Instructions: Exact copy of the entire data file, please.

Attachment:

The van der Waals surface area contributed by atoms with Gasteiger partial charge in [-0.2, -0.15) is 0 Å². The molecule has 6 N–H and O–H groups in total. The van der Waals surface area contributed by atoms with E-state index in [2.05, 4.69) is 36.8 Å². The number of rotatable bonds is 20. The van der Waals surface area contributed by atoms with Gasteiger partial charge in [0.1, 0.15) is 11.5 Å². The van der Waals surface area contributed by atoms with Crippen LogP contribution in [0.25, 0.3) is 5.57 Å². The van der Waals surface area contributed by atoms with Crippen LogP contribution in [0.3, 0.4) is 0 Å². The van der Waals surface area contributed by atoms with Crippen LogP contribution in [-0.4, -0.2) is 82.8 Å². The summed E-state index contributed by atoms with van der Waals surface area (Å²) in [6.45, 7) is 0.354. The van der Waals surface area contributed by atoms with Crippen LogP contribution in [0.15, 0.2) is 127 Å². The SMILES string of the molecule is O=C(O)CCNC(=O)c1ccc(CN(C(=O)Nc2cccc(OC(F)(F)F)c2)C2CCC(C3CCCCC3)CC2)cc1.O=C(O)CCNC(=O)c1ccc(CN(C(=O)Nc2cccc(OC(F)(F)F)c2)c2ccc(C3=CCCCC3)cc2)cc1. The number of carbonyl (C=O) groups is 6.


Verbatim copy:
The van der Waals surface area contributed by atoms with Gasteiger partial charge in [-0.2, -0.15) is 0 Å². The molecule has 6 N–H and O–H groups in total. The van der Waals surface area contributed by atoms with E-state index in [2.05, 4.69) is 36.8 Å². The number of rotatable bonds is 20. The van der Waals surface area contributed by atoms with Gasteiger partial charge in [0.1, 0.15) is 11.5 Å². The van der Waals surface area contributed by atoms with Crippen LogP contribution in [0.25, 0.3) is 5.57 Å². The van der Waals surface area contributed by atoms with Crippen LogP contribution in [0.3, 0.4) is 0 Å². The van der Waals surface area contributed by atoms with Crippen LogP contribution in [-0.4, -0.2) is 82.8 Å². The summed E-state index contributed by atoms with van der Waals surface area (Å²) in [6.45, 7) is 0.354. The van der Waals surface area contributed by atoms with Crippen LogP contribution in [0.15, 0.2) is 127 Å². The SMILES string of the molecule is O=C(O)CCNC(=O)c1ccc(CN(C(=O)Nc2cccc(OC(F)(F)F)c2)C2CCC(C3CCCCC3)CC2)cc1.O=C(O)CCNC(=O)c1ccc(CN(C(=O)Nc2cccc(OC(F)(F)F)c2)c2ccc(C3=CCCCC3)cc2)cc1. The number of carbonyl (C=O) groups is 6.